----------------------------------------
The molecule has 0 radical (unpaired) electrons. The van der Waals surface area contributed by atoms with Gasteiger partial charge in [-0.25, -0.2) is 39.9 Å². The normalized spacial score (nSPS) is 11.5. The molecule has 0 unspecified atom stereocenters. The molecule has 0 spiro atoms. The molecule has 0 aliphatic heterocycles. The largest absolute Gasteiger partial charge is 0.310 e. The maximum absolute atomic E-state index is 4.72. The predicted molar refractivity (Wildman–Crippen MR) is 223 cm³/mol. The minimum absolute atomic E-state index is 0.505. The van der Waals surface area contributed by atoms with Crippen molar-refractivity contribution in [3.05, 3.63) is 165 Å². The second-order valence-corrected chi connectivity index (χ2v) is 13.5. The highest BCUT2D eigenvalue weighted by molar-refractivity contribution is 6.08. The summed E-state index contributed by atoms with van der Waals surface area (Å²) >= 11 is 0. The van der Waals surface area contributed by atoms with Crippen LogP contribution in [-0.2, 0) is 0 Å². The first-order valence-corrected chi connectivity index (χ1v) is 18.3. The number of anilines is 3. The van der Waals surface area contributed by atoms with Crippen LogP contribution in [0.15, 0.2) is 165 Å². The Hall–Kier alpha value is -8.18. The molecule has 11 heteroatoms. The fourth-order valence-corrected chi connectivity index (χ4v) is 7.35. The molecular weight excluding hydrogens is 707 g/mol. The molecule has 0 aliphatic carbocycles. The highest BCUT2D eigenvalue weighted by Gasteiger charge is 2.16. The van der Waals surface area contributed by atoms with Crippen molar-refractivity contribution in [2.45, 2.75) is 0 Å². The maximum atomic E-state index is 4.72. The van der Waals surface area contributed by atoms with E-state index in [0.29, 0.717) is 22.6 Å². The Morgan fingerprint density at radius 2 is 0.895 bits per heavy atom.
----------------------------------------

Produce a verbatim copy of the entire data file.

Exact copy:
The molecule has 0 radical (unpaired) electrons. The van der Waals surface area contributed by atoms with Gasteiger partial charge in [-0.25, -0.2) is 39.9 Å². The normalized spacial score (nSPS) is 11.5. The molecule has 0 unspecified atom stereocenters. The molecule has 0 spiro atoms. The molecule has 0 aliphatic heterocycles. The largest absolute Gasteiger partial charge is 0.310 e. The maximum absolute atomic E-state index is 4.72. The predicted molar refractivity (Wildman–Crippen MR) is 223 cm³/mol. The minimum absolute atomic E-state index is 0.505. The van der Waals surface area contributed by atoms with Crippen molar-refractivity contribution in [3.05, 3.63) is 165 Å². The second-order valence-corrected chi connectivity index (χ2v) is 13.5. The highest BCUT2D eigenvalue weighted by molar-refractivity contribution is 6.08. The summed E-state index contributed by atoms with van der Waals surface area (Å²) >= 11 is 0. The van der Waals surface area contributed by atoms with Crippen LogP contribution in [-0.2, 0) is 0 Å². The first-order valence-corrected chi connectivity index (χ1v) is 18.3. The number of anilines is 3. The van der Waals surface area contributed by atoms with Crippen LogP contribution in [0.15, 0.2) is 165 Å². The Hall–Kier alpha value is -8.18. The molecule has 11 heteroatoms. The fourth-order valence-corrected chi connectivity index (χ4v) is 7.35. The molecular weight excluding hydrogens is 707 g/mol. The molecule has 0 aliphatic carbocycles. The highest BCUT2D eigenvalue weighted by Gasteiger charge is 2.16. The van der Waals surface area contributed by atoms with Crippen molar-refractivity contribution in [2.45, 2.75) is 0 Å². The maximum atomic E-state index is 4.72. The van der Waals surface area contributed by atoms with E-state index in [0.29, 0.717) is 22.6 Å². The Morgan fingerprint density at radius 2 is 0.895 bits per heavy atom.